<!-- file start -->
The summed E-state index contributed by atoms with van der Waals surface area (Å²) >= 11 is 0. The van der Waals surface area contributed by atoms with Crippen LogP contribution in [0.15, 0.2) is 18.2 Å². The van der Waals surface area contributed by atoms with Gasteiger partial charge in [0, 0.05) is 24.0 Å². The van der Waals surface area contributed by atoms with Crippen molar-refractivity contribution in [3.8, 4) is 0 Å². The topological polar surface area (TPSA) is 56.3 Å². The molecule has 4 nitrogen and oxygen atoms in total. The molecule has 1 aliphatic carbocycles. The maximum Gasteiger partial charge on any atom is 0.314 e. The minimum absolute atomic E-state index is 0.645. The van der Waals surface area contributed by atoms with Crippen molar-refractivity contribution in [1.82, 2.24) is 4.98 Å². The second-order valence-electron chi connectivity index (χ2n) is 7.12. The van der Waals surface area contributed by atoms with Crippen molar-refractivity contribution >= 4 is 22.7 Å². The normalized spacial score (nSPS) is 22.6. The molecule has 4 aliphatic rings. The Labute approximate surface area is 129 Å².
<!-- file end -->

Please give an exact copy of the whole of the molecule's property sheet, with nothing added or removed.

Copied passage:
The summed E-state index contributed by atoms with van der Waals surface area (Å²) >= 11 is 0. The van der Waals surface area contributed by atoms with Crippen LogP contribution in [0.15, 0.2) is 18.2 Å². The van der Waals surface area contributed by atoms with Gasteiger partial charge in [0, 0.05) is 24.0 Å². The van der Waals surface area contributed by atoms with Crippen molar-refractivity contribution in [3.8, 4) is 0 Å². The topological polar surface area (TPSA) is 56.3 Å². The molecule has 4 nitrogen and oxygen atoms in total. The molecule has 1 aliphatic carbocycles. The maximum Gasteiger partial charge on any atom is 0.314 e. The minimum absolute atomic E-state index is 0.645. The van der Waals surface area contributed by atoms with Crippen molar-refractivity contribution in [1.82, 2.24) is 4.98 Å². The second-order valence-electron chi connectivity index (χ2n) is 7.12. The van der Waals surface area contributed by atoms with Crippen molar-refractivity contribution >= 4 is 22.7 Å². The normalized spacial score (nSPS) is 22.6. The molecule has 4 aliphatic rings. The Labute approximate surface area is 129 Å².